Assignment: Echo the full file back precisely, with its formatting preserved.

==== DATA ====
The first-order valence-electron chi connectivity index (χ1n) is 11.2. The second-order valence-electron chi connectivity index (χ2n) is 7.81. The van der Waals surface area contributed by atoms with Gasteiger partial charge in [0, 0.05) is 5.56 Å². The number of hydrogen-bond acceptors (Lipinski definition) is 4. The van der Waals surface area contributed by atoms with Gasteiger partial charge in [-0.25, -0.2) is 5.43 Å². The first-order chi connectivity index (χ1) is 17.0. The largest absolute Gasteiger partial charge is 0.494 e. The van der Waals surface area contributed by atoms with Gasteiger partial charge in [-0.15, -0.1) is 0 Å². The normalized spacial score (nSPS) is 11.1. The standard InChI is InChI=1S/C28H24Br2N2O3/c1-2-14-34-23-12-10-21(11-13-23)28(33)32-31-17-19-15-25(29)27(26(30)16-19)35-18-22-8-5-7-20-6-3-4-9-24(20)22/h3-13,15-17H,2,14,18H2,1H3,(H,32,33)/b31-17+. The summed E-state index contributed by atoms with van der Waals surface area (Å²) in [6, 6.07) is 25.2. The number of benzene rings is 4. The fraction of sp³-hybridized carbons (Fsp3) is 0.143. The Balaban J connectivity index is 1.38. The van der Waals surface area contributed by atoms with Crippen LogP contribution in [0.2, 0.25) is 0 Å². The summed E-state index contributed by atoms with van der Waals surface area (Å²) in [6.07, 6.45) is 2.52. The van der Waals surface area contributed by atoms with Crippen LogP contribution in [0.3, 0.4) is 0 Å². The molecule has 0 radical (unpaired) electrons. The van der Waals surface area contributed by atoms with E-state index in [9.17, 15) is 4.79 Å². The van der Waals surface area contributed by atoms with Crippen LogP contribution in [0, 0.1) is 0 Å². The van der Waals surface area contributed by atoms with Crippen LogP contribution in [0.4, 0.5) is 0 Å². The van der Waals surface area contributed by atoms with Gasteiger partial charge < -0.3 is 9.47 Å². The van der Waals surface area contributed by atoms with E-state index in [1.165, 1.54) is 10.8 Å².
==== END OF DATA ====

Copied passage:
The first-order valence-electron chi connectivity index (χ1n) is 11.2. The second-order valence-electron chi connectivity index (χ2n) is 7.81. The van der Waals surface area contributed by atoms with Gasteiger partial charge in [0, 0.05) is 5.56 Å². The number of hydrogen-bond acceptors (Lipinski definition) is 4. The van der Waals surface area contributed by atoms with Gasteiger partial charge in [-0.25, -0.2) is 5.43 Å². The first-order chi connectivity index (χ1) is 17.0. The largest absolute Gasteiger partial charge is 0.494 e. The van der Waals surface area contributed by atoms with Gasteiger partial charge in [-0.15, -0.1) is 0 Å². The normalized spacial score (nSPS) is 11.1. The standard InChI is InChI=1S/C28H24Br2N2O3/c1-2-14-34-23-12-10-21(11-13-23)28(33)32-31-17-19-15-25(29)27(26(30)16-19)35-18-22-8-5-7-20-6-3-4-9-24(20)22/h3-13,15-17H,2,14,18H2,1H3,(H,32,33)/b31-17+. The summed E-state index contributed by atoms with van der Waals surface area (Å²) in [6, 6.07) is 25.2. The number of benzene rings is 4. The fraction of sp³-hybridized carbons (Fsp3) is 0.143. The Balaban J connectivity index is 1.38. The van der Waals surface area contributed by atoms with Crippen LogP contribution in [0.2, 0.25) is 0 Å². The summed E-state index contributed by atoms with van der Waals surface area (Å²) in [6.07, 6.45) is 2.52. The van der Waals surface area contributed by atoms with Crippen LogP contribution in [0.3, 0.4) is 0 Å². The molecule has 0 radical (unpaired) electrons. The van der Waals surface area contributed by atoms with E-state index in [9.17, 15) is 4.79 Å². The van der Waals surface area contributed by atoms with Crippen LogP contribution in [0, 0.1) is 0 Å². The van der Waals surface area contributed by atoms with Crippen LogP contribution in [0.4, 0.5) is 0 Å². The van der Waals surface area contributed by atoms with Gasteiger partial charge < -0.3 is 9.47 Å². The van der Waals surface area contributed by atoms with E-state index in [1.165, 1.54) is 10.8 Å².